Learning about challengers

Odilon Câmara, Dan Bernhardt

Research output: Contribution to journalArticlepeer-review


We examine a political agency problem in repeated elections where an incumbent runs against a challenger from the opposing party, whose policy preferences are unknown by voters. We first ask: do voters benefit from attracting a pool of challengers with more moderate ideologies? When voters and politicians are patient, moderating the ideology distribution of centrist and moderate politicians (those close to the median voter) reduces voter welfare by reducing an extreme incumbent's incentives to compromise. We then ask: do voters benefit from informative signals about a challenger's true ideology? We prove that giving voters informative, but sufficiently noisy, signals always harm voters, because they make it harder for incumbents to secure re-election.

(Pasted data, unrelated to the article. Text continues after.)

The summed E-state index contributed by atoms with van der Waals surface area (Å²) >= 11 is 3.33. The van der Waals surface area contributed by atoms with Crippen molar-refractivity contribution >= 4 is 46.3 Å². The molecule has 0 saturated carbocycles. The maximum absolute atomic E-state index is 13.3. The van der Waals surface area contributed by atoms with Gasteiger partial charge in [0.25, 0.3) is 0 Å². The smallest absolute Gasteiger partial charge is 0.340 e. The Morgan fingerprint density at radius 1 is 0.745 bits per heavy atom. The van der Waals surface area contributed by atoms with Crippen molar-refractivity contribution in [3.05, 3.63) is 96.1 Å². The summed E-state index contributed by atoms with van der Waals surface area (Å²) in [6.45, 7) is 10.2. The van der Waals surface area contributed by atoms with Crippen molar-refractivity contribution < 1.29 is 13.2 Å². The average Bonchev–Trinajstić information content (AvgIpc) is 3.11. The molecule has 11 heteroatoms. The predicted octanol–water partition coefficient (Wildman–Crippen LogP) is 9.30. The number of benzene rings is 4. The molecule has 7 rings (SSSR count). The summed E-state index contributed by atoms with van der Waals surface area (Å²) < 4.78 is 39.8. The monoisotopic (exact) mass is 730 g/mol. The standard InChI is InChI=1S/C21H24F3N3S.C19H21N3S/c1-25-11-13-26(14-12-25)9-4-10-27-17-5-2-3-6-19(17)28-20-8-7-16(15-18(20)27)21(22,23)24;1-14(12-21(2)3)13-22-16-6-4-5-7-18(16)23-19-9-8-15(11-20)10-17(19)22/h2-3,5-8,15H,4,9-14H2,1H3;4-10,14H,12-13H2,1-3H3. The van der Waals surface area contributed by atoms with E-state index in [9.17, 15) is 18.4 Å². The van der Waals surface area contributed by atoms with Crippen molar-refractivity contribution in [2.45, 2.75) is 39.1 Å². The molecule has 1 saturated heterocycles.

Original languageEnglish (US)
Pages (from-to)181-206
Number of pages26
JournalGames and Economic Behavior
StatePublished - Mar 1 2015


  • Interest groups
  • Political agency
  • Repeated elections

ASJC Scopus subject areas

  • Finance
  • Economics and Econometrics


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